Josh Earnest was asked twice during Tuesday's White House press briefing if President Obama's comment on Hillary Clinton's personal email server was not a threat to national security.
The Wall Street Journal's Byron Tau first asked Earnest how Obama knew that Clinton's server was not a threat to national security. Tau pointed out that two inspectors general and the FBI disagreed with the statement. Earnest said the president was making a statement based off of what Clinton had said before.
Obama was asked by Steve Kroft in Sunday's 60 Minutes interview if he felt that Clinton's use of a personal email server was a threat to national security.
"I don't think that it posed a national security problem," Obama said. Earlier in the interview Obama had also said that he did not know about Clinton's personal email account during her time as secretary of state.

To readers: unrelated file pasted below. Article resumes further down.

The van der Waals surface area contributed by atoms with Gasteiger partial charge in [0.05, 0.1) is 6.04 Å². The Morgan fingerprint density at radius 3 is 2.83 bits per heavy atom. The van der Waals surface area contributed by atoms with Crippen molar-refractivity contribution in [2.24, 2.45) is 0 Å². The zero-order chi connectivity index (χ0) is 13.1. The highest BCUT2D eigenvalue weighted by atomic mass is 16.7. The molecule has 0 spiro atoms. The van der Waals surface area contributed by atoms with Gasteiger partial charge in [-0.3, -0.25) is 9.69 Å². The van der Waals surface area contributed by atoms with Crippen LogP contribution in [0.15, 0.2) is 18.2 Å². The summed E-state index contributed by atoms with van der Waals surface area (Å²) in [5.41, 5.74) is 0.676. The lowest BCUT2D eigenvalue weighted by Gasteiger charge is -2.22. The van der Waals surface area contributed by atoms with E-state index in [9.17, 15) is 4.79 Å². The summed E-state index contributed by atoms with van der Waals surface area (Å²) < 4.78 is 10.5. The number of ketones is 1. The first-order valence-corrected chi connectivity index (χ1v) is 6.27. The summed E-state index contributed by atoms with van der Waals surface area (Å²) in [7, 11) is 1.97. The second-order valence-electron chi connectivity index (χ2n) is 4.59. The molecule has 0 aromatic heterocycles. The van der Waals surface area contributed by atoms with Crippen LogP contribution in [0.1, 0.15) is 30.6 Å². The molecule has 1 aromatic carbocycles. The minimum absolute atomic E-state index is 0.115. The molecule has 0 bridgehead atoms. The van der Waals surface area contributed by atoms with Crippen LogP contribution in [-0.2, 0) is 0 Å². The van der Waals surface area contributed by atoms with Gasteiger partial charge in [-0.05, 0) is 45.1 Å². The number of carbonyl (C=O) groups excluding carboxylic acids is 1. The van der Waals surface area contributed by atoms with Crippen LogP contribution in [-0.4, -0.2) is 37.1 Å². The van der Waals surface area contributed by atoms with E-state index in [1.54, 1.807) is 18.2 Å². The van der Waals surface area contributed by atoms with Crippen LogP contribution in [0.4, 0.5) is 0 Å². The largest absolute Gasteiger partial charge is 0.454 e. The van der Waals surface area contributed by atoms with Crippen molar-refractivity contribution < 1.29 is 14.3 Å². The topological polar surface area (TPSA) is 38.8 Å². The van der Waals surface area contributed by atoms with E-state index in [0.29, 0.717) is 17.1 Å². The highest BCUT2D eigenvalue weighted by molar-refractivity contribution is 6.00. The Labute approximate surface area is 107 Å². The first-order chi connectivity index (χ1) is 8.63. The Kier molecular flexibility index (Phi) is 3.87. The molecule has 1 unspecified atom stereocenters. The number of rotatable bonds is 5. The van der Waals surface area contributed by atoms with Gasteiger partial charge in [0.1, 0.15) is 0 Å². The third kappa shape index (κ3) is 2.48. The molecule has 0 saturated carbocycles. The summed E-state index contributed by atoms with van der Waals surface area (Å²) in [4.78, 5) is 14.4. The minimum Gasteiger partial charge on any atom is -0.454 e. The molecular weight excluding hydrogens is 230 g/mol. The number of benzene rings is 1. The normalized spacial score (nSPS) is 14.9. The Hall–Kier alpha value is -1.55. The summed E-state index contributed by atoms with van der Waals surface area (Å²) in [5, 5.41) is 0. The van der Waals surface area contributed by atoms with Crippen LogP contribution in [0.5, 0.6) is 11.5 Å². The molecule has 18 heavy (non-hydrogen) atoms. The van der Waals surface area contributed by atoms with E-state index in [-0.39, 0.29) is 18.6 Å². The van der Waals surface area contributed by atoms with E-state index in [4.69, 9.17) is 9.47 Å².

CNN'S Michelle Kosinki asked Earnest if the president was precluding the results of the FBI's investigation into Clinton's server.
"Absolutely not. The president has a healthy respect for the kinds of independent investigations that are conducted by inspectors general and, where necessary, by the FBI," Earnest said.
Kosinki asked Earnest why would he make a blanket statement on the issue if the president did respect the current investigation. Earnest stumbled around his answer by saying he did not have the exact transcript of the interview in front of him but said the president was answering the question based off the information that was currently available.
Earnest was again asked if Clinton's server was an impact on national security, but Earnest deferred to the FBI and said the president was only basing his answers off of what Clinton herself had previously said.
"Based on what has been made public and based on the public pronouncements of Secretary Clinton herself, that’s how the president arrived at the conclusion that this has not and does not pose a threat to national security. But obviously the FBI will take their own independent look at this. And for questions about the status of that investigation, I’d refer you to them," Earnest said.